- On January 28, 2016, rapper Jon Connor from Flint released a song titled "Fresh Water for Flint" about the crisis and how it has affected his family.
- Eminem raps about the water crisis in the new Big Sean song "No Favors" from the album I Decided.
- In the spring of 2016, Associate professor of conducting at the University of Colorado Boulder, Andrea Ramsey, in reaction to the Flint water crisis, composed a choral song titled, "But a Flint Holds Fire". Children choirs throughout the country have performed the song. Many of the lyrics for the piece come from Christina Rossetti's 19th-century poem, titled “Flint.”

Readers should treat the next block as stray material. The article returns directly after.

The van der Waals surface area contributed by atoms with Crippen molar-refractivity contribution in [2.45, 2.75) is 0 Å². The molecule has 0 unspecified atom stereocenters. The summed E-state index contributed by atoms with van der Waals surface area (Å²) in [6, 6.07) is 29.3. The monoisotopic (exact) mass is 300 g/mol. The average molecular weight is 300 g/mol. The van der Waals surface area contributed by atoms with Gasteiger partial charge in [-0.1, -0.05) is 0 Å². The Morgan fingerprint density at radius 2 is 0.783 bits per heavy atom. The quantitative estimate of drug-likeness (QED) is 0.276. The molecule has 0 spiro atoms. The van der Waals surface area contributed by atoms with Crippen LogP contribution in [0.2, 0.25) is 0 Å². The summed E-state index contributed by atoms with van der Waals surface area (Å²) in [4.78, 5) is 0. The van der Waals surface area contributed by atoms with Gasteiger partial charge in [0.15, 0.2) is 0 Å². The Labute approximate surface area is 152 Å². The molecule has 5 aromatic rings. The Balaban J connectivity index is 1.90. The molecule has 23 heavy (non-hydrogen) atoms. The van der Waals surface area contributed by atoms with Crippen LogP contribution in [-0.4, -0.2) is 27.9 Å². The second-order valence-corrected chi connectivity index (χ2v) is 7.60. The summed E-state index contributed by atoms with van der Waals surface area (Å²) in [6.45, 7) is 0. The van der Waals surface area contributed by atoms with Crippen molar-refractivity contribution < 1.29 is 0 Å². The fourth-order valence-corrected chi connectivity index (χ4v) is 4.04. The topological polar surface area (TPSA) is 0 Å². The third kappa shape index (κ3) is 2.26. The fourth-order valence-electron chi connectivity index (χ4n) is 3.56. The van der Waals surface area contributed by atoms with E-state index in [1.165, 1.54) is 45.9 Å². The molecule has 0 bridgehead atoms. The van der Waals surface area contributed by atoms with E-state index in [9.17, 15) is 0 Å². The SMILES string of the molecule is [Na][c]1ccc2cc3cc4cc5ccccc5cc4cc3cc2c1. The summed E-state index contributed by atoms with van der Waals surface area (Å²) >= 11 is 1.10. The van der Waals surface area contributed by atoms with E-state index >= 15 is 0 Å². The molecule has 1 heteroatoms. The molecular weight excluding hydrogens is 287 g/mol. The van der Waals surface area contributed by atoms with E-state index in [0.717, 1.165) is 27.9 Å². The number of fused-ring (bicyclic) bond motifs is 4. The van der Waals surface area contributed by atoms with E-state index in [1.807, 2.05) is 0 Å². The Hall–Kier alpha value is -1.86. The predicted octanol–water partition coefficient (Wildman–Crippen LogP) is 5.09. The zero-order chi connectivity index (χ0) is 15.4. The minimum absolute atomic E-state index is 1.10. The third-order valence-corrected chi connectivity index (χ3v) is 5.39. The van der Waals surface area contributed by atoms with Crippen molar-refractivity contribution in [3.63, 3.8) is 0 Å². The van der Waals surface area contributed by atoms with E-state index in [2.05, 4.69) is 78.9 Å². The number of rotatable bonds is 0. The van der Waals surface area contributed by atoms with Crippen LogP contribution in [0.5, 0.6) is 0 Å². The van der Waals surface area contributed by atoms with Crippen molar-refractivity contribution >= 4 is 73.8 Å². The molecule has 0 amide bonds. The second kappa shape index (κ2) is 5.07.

Failed infrastructure and economic decline resulted in the toxic levels of lead in the city's water supply. According to an article published in the American Journal of Public Health, to prevent another contamination crisis, officials such as Governor Snyder should consult "professionals" and make "qualified" decisions. "Snyder and his administration introduced a corrosive water source into an aging water filtration system without adequate corrosion control (APHA)." "I wonder how many of the individuals who made those bad decisions were professional engineers, licensed plumbers, or water-treatment specialists?" asked Larry Clark, Sustainable Performance Solutions LLC the government's neglect in Flint's crisis from infrastructure failure due to the city's economic decline could prevent another municipal disaster.